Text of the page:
Boston mayor apologizes to black men falsely linked to 1989 murder

The city of Boston issued a formal apology on Wednesday to two black men who were falsely linked to the death of Carol Stewart, a 30-year-old pregnant woman who was shot in 1989, in one of the city’s most high-profile cases that has illuminated its racial differences.

Alan Swanson and Willie Bennett were publicly and falsely named by news outlets as suspects in the murder, but were never formally charged.

Michelle Wu, Boston’s mayor, apologized at a news conference after an extensive investigation by The Boston Globe published this month and a related HBO documentary series detailing how Boston’s history of racism led to the botched investigation.

“We are here today to acknowledge the tremendous pain that the city of Boston inflicted on black residents in our neighborhoods 34 years ago,” Ms. Wu said. “Mayor, city officials and the Boston Police Department took actions that directly harmed these families and continue to impact the greater community, reopening a wound that has gone untreated for decades.”

Mr. Swanson and members of Mr. Bennett’s family attended the press conference.

“I want to say to Mr. Swanson and Mr. Bennett, the entire Bennett family and the entire black community in Boston, I am so sorry for what you have endured,” Ms. Wu said. “What was done to you was unjust, unfair, racist and wrong.”

On the night of October 23, 1989, Charles Stewart, who was white, called police from his car phone to say that he and his pregnant wife, Carol, had been shot. Mr Stewart survived a gunshot wound to the chest, but his wife died, as did their premature son 17 days later.

Mr. Stewart told police that a black man wearing a black tracksuit stole them after a delivery class, forcing the two to drive through Boston’s Mission Hill neighborhood “to an abandoned area.”

The report led to an intensive manhunt. Within days, Mr. Swanson, then 29 and homeless, was arrested. Police found a black tracksuit in a sink at the Mission Hill apartment where he was taken into custody. Authorities charged Mr. Swanson with burglary, but eventually released him because there was no physical evidence linking him to the murder.

Police soon turned their attention to Mr. Bennett based on affidavits given by teenagers who later said police had coerced them into making such statements. Mr. Bennett, who had a lengthy criminal record, was arrested in connection with an unrelated case and subsequently charged with robbing a video store.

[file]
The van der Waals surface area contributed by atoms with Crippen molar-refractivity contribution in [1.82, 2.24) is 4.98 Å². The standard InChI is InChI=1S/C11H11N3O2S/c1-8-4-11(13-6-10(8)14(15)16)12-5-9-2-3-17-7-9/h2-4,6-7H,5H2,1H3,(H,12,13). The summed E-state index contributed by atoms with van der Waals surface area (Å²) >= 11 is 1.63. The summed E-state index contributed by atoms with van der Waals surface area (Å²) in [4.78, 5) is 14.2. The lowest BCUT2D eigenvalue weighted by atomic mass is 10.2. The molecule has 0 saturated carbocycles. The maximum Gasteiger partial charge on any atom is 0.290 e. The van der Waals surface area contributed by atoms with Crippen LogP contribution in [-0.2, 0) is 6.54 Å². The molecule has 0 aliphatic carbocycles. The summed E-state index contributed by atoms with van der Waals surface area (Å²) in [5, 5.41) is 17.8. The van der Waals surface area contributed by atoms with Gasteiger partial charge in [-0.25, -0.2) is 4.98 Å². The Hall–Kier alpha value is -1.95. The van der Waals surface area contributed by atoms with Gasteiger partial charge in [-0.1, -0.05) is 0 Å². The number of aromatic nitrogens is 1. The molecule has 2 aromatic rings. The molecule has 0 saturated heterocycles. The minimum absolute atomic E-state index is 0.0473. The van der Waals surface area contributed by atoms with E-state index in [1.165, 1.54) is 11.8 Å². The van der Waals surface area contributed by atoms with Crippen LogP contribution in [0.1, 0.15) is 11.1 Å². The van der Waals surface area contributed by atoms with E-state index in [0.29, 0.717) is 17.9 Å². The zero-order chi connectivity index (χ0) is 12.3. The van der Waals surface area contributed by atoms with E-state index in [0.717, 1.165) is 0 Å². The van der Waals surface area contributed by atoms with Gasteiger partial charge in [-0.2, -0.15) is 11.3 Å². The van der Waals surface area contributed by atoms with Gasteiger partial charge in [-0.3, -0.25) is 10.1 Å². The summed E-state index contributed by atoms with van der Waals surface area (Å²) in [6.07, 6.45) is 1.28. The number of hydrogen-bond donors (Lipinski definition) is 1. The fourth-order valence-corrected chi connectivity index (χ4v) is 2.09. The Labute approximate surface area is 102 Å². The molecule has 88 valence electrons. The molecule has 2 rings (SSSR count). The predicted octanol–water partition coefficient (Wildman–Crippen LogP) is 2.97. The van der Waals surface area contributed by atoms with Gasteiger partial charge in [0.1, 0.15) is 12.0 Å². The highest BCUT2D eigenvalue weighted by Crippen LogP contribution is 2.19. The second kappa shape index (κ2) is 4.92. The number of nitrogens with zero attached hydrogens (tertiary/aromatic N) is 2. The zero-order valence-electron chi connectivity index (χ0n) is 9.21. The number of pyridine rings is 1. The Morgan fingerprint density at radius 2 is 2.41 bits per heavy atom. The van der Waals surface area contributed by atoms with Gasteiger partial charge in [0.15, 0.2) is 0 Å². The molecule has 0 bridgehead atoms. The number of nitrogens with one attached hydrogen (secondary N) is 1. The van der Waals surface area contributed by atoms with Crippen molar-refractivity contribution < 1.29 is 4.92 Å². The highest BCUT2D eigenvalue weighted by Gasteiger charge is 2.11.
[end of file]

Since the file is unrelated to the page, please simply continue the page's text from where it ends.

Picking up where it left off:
Mr. Stewart later identified Mr. Bennett among a police lineup.

However, days later it was revealed that the story was a lie. Matthew Stewart, Mr Stewart’s youngest brother, told police that Charles actually planned the killing as part of a staged robbery. Matthew admitted to police that he helped dispose of his brother’s gun.

Mr Bennett was acquitted of murder but was jailed for 12 years for the video library robbery, which he says he did not commit.

Charles Stewart later died by suicide, while his brother pleaded guilty to charges including conspiracy and insurance fraud and went to prison for three years.

City officials and police were heavily criticized for their handling of the case, as were the media, which pushed the narrative that the wrongly accused suspects were guilty. The Bennetts sued the city of Boston, but were only able to secure $12,500 in settlements.

“There was no evidence that a black man committed this crime,” Ms. Wu said Wednesday, “but that didn’t matter because the story was one that confirmed and exposed the beliefs that were shared by so many from residents and reporters to officials and officials. At every level and at every opportunity, those in power turned a blind eye to the truth because the lie seemed familiar to them.”

Joey Bennett, Mr. Bennett’s nephew, attended Wednesday’s news conference. Willie Bennett did not appear. Now 73, he is ill and has not spoken publicly about the case in years, according to The Globe.

“We just want to express our gratitude to Mayor Wu for the apology,” Joey Bennett said. “Her courage to admit the mistakes of the Boston Police Department and offer a sincere apology is something we deeply respect and appreciate.”

“Your apology is accepted,” he added.

He also acknowledged Mr. Swanson in his remarks.

“So he’s a friend of the family and we’ve chosen to have him with us in solidarity so he can receive his apology from us,” Mr Bennett said. “He was wronged. He is not right after this case.

Mr. Swanson did not address reporters at the news conference, but later told The Associated Press that while he was “glad that this is happening today,” he still faced financial ruin.

“I just need financial compensation for all the trouble and pain I’m still going through,” he said.

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